word "philosophy" prescribes a somewhat nebulous, yet
unique conceptualization of CIM.
Probably the greatest barrier to CIM implementation is defining what exactly constitutes implementation. Very broadly defined, CIM includes a range of technologies which improve operational effectiveness and efficiency. More specifically defined, the implementation of CIM should address some organizational need such as faster time to market; reduced lead times; lower labor costs; or productivity improvements. Inherent in the implementation of CIM are defined metrics which allow the user to assess whether or not organizational needs are being met. CIM should never be implemented for the sake of following your competitor, following the industry, or following the latest organizational fad. If the implementation cannot be cost or otherwise rationalized, how can the decision ultimately be supported?
While there exists a number of case studies and testimonials singing the praises of CIM, it is far more difficult to find acknowledged examples of CIM failures in companies. One such study that does suggest that CIM is overrated is reported in IIE Solutions and was conducted by Abraham Seidmann from the University of Rochester . The study reports that CIM has not lived up to its expectations in terms of anticipated returns. Seidman reports that this is primarily due to a perception that top management in the organization is not convinced of CIM's benefits. Without the backing of key decision-makers, corporate coffers will probably stay closed to CIM.
In other examples, some suggest that small companies are
not appropriate venues for CIM implementation. Due to the considerable
investment and risk associated with implementation of CIM
tools and methods, the small company cannot justify its adoption .
In making a CIM adoption decision, a number of different questions
and parties should be involved in the planning and implementation
process. The following table proposes a number of issues for
consideration to start the planning process.
|1. What need, challenge or problem are you responding to in the organization?||For example: shorter order to delivery time; faster product development; responsiveness to customers; greater quality levels; better management; need for organizational integration; etc.|
|2. Where is this problem located?||Primary area||Secondary area|
|3. What are the implications of not addressing the problem/challenge?|
|4. What are the needs of each different department involved with the problem/challenge?||Department Needs|
|5. What definition is our organization willing to accept for CIM?|
|6. What exact CIM tools or methods can respond to this problem/challenge?||List CIM tools and methods||Who are the vendors? Who provides solutions?|
|7. What is the cost of implementing CIM? Are there different costs for different levels of implementation?|
|8. Who has provided the cost data for implementing CIM? (Reference documents of vendors)||Vendor 1:
|9. What is the anticipated return for the implementation of CIM for the overall organization?||Economic justification||Non-economic justification|
|10. What is the anticipated return for the implementation of CIM for individual departments involved in the CIM implementation decision?||Economic justification||Non-economic justification|
|11. What are the responsibilities for individual departments in deciding on, and implementing the CIM decision?||Departments involved in deciding on CIM package -responsibilities||Departments involved in implementing the CIM package- responsibilities|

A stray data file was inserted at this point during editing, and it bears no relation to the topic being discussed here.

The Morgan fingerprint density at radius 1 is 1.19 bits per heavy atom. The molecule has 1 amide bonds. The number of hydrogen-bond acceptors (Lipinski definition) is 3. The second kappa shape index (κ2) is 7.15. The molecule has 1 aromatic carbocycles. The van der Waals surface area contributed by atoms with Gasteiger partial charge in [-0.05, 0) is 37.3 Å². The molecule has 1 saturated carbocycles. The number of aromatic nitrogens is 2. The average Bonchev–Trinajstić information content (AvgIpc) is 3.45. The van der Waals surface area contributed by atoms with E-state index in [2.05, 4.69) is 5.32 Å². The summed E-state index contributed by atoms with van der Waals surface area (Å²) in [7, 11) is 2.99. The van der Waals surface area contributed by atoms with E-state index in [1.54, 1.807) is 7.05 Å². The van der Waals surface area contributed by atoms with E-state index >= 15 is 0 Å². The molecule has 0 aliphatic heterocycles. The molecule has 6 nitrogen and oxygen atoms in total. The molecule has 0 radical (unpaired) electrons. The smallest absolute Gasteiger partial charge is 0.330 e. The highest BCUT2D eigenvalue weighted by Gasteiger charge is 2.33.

|12. What is the timeline for implementing CIM?||Reference a CIM planning document|
|13. Who in the organization needs to sign onto the CIM implementation decision?||Individual Department Contact |
|14. What actions will be taken to assure that all individuals needed to sign on to the CIM decision have the proper information for supporting the project?|
|15. How will you know if the CIM implementation is successful?||What type of metrics will measure success?||Over what time period?|
|16. How long will you give the new system before determining it a success or failure?||If a failure, what do you propose to do?||What are your contingency plans?|
|17. What actions and plans will be taken to promote the CIM implementation success?|
|18. Future thoughts for further CIM implementation.|
|19. Define you CIM solution package.||Compile the project implementation document|
Adopting CIM requires the consensus of a number of organizational
departments and decision makers. Since it is proposed that the
construct of CIM is defined differently for each firm, a unique
CIM solution package is proposed which will provide a roadmap
for implementation. The preceding worksheet provides a beginning
step in assisting those individuals involved with constructing
the CIM solution package. Furthermore, the worksheet helps to
define what form CIM will take, and consequently, what benefits
it ultimately will provide to the organization and individual
 Johansen, J., Karmarkar, U., Nanda, D., Seidmann, A., "Computer Integrated Manufacturing: Empirical Implications for Industrial Information Systems," Journal of Management Information Systems, Volume 12, Issue 2 (Fall 1995) pp. 59-70.
 Weston, F.C., "Three Dimensions of CIM," Production and Inventory Management Journal," Volume 35, Issue 1, First Quarter, (1994) pp. 59-64.
 See: Gould, L., "CIM is Easier than Ever," Systems Integration, (December, 1989) pp: 54-59.
[ul>Groves, C., " Hands Off Manufacturing Transcends Limits of CIM," Industrial Engineering, (August, 1990) pp: 29-31.
 Zachary, W., Richman, E., "Building an Operations Management Foundation That Will Last," IIE Solutions, Volume 25, Issue 8; pp: 39-46.
 Lamparter, W., "The Next Revolution?" American Printer, Volume 217, Issue 1; (April, 1996) pp: 34-41.
 Lamparter, W., "CIM for Print," American Printer, Volume 219, Issue 6; (September 1997) pp: 48-53.
 Aronson, R., "Lead Winners Find CIM is Key to Improvement," Manufacturing Engineering, Volume 115, Issue 5; (November 1995) pp: 3-69.
 Anonymous, "PDM Decisions-98," e-series document: found at http://www.trainingforum.com/MRT/BC219_part1.html
 Johansen, J., Karmarkar, U., Nanda U., Seidmann, A., "Computer Integrated Manufacturing: Empirical Implications for Industrial Information Systems," Journal of Management Information Systems, Volume 12, Issue 2 (Fall 1995) pp. 59-70.
 Anonymous, "Computer-Integrated Manufacturing: An Opportunity Missed," IIE Solutions, Volume 27, Issue 8, (August 1995) pp. 8-9.
 Samadhi, T., Ari, M., Hoang, K., "Shared Computer-Integrated Manufacturing for Various Types of Production Environment," International Journal of Operations & Production Management, Volume 15, Issue 5, (1995) pp. 95-109.